Book Reviews: August

August 2nd, 2022
Some reads to beat the heat.
Circus of Wonders by Elizabeth MacNeal
Pan Macmillan £8.99

Nell is born splotched and spotted with birthmarks. Shunned by her village and her father, protected by her brother, she grows up shy and watchful. When her father sells her to a travelling show – Jasper Jupiter’s Circus of Wonders, she is distraught. But among the misfits who make up the circus troupe, she finds a sense of community and belonging she has never known. And as the Queen of the Moon and the Stars, she is more successful than she could ever have imagined. But there will be a price to pay for her success, and will it ever be possible for her to be truly free?

An exciting historical adventure, shining a light on the exploitative Victorian mania for oddities and freakshows.

The Night Ship by Jess Kidd.
Canongate £14.99 hardback - published 11th August

A mesmerising, hard-hitting and heart-wrenching historical novel, based on a real shipwreck in 1629, which interweaves the parallel stories of two unforgettable child narrators, 350 years apart. The Night Ship of the title is the Dutch merchant vessel Batavia, which set sail to the Spice Islands (present-day Indonesia) in 1628. Aboard are over 300 souls: sailors, soldiers, merchants, wives & children, including our narrator, 9-year-old Mayken, travelling with her beloved nurse-maid Imke to join her father on his Batavian estate, following the death of her mother in Holland. Feisty Mayken soon wins the hearts of all on board, both above and below deck. As the months of gruelling sailing tick by, conditions deteriorate in the sweltering heat, and Imke becomes gravely ill. Mayken becomes convinced that a monster, the Bullebak, has bitten Imke, and is still lurking aboard, and her investigations below deck also reveal simmering tensions and mutinous intentions amongst the crew. When the Batavia runs aground and is wrecked on a coral reef, Mayken is amongst the survivors who eke out a living on a tiny island, but the horror is just beginning...

350 years later, in 1989, this same island has become the home of a small community of Australian crayfisherman, living roughly in beachfront shacks. 9-year-old Gil has just arrived on the island, sent to stay with his reclusive grandfather Joss, after the death of his mother. Gil becomes fascinated by local folklore about the little ghost-girl May, and ancient Aboriginal legends about the monster Bunyip, and here lie the stitches that weave the two stories delicately together. Gil’s unconventional ways and dark past do not endear him to the islanders, who already have a bitter feud against his surly grandfather, and tensions begin to escalate, until the island erupts in violence, echoing the horrors of its history.

The Night Ship is a jaw-dropping story about the beauty and horror of human nature, rendered in exquisite prose, and Gil and Mayken will stay with you forever!


Upgrade by Blake Crouch
Pan Macmillan £16.99 hardback

The mind-bending new book from Blake Crouch, author of the punchy sci-fi thrillers Dark Matter and Recursion. Upgrade is an edge-of-the-seat thrill-ride set in a near future, where genetic manipulation has been outlawed ….. but shadowy forces are at work on illegal human genetic upgrades.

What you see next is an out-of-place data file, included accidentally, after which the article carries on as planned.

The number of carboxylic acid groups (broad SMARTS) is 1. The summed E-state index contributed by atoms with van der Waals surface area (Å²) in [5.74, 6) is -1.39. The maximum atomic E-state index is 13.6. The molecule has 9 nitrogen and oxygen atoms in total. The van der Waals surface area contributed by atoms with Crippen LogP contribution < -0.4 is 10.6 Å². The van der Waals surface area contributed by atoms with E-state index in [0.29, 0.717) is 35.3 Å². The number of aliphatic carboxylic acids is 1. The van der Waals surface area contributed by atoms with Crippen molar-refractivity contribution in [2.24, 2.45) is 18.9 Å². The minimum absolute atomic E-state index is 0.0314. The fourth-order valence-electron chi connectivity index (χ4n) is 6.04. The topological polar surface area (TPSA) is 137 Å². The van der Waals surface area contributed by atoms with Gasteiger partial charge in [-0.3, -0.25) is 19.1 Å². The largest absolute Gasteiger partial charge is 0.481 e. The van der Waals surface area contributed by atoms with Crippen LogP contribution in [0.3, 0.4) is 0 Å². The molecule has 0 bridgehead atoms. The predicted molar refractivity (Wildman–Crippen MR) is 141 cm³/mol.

Logan Ramsay is beginning to see the world around him, even those he loves the most, in whole new ways: better concentration, quicker multitasking, faster reading, better memory, deeper sleep.... it’s not natural, and he suspects that his genes have been hacked. He has been fighting to escape the legacy of his geneticist family for decades but, faced with their terrifying plan to replicate his upgrade throughout the world’s population, he may be the only person capable of stopping what has already been set in motion.

Intricately plotted, and immensely imaginative, this is a real page-turner for fans of films like Limitless.

Mouse Heart by Fleur Hitchcock
Nosy Crow £7.99

Another historical adventure here, this time a children’s murder mystery. Foundling Mouse has made her own family as a member of the Moth Theatre Company. When her good friend and leading man, Walter, is arrested for murder, Mouse vows to free him and uncover the real murderer. But the real killer is hiding in plain sight, and as Mouse’s investigations start to uncover the truth, they will threaten all that she loves.

An atmospheric thriller for age 9+

10 Cats by Emily Gravett
Macmillan £12.99

Bookshop favourite Emily Gravett’s picture books for the very young are always wonderfully ingenious and engaging, and this one is no exception. Ten cats, three cans of paint, and a lot of splotches and splats make learning about colours and numbers an absolute riot!

Plus, there are kittens. Age 2-5.

The Song of the Nightingale by Tanya Landman
Walker £8.99

Another picture book about colour, this one a creation story about how the animals got their colours. When the world was young, the trees, mountains and flowers were full of colour, but the animals were grey and drab. The painter got to work, giving stripes to the zebra, a suit to the penguin, pink to the flamingo, meanwhile, the naughty mandrill sat in the paintbox. Finally, the very last beetle was painted gold with the last of the paint. But what can the painter give the little drab bird that flutters out of the forest then?

Gorgeously illustrated, perfect for 3+
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